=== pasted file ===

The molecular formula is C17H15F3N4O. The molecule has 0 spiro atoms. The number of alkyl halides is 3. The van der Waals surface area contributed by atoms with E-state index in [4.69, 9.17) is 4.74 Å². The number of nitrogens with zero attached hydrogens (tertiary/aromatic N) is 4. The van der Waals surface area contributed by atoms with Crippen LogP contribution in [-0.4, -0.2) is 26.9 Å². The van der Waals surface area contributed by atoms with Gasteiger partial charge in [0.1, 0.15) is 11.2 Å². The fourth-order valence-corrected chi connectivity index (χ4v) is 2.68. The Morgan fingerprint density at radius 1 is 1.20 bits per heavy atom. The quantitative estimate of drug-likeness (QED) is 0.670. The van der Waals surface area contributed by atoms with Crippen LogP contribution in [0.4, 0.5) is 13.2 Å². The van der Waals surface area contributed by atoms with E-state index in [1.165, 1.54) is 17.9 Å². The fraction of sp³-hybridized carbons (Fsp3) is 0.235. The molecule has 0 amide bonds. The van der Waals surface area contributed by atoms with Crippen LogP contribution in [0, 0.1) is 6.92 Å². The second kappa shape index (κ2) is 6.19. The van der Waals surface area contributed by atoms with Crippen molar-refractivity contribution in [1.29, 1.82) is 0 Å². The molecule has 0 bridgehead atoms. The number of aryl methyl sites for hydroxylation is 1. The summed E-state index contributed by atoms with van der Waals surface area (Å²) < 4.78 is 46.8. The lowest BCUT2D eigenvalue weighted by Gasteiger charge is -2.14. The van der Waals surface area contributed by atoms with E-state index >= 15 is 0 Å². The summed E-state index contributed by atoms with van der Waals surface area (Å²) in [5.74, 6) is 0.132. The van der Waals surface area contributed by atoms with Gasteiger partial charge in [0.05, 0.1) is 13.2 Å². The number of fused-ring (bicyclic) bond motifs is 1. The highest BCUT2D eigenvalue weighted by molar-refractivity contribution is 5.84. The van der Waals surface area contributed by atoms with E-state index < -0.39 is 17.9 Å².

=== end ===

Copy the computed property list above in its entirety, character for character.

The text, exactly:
The molecular formula is C17H15F3N4O. The molecule has 0 spiro atoms. The number of alkyl halides is 3. The van der Waals surface area contributed by atoms with E-state index in [4.69, 9.17) is 4.74 Å². The number of nitrogens with zero attached hydrogens (tertiary/aromatic N) is 4. The van der Waals surface area contributed by atoms with Crippen LogP contribution in [-0.4, -0.2) is 26.9 Å². The van der Waals surface area contributed by atoms with Gasteiger partial charge in [0.1, 0.15) is 11.2 Å². The fourth-order valence-corrected chi connectivity index (χ4v) is 2.68. The Morgan fingerprint density at radius 1 is 1.20 bits per heavy atom. The quantitative estimate of drug-likeness (QED) is 0.670. The van der Waals surface area contributed by atoms with Crippen LogP contribution in [0.4, 0.5) is 13.2 Å². The van der Waals surface area contributed by atoms with E-state index in [1.165, 1.54) is 17.9 Å². The fraction of sp³-hybridized carbons (Fsp3) is 0.235. The molecule has 0 amide bonds. The van der Waals surface area contributed by atoms with Crippen LogP contribution in [0, 0.1) is 6.92 Å². The second kappa shape index (κ2) is 6.19. The van der Waals surface area contributed by atoms with Crippen molar-refractivity contribution in [1.29, 1.82) is 0 Å². The molecule has 0 bridgehead atoms. The number of aryl methyl sites for hydroxylation is 1. The summed E-state index contributed by atoms with van der Waals surface area (Å²) < 4.78 is 46.8. The lowest BCUT2D eigenvalue weighted by Gasteiger charge is -2.14. The van der Waals surface area contributed by atoms with E-state index >= 15 is 0 Å². The summed E-state index contributed by atoms with van der Waals surface area (Å²) in [5.74, 6) is 0.132. The van der Waals surface area contributed by atoms with Gasteiger partial charge in [0.05, 0.1) is 13.2 Å². The number of fused-ring (bicyclic) bond motifs is 1. The highest BCUT2D eigenvalue weighted by molar-refractivity contribution is 5.84. The van der Waals surface area contributed by atoms with E-state index < -0.39 is 17.9 Å².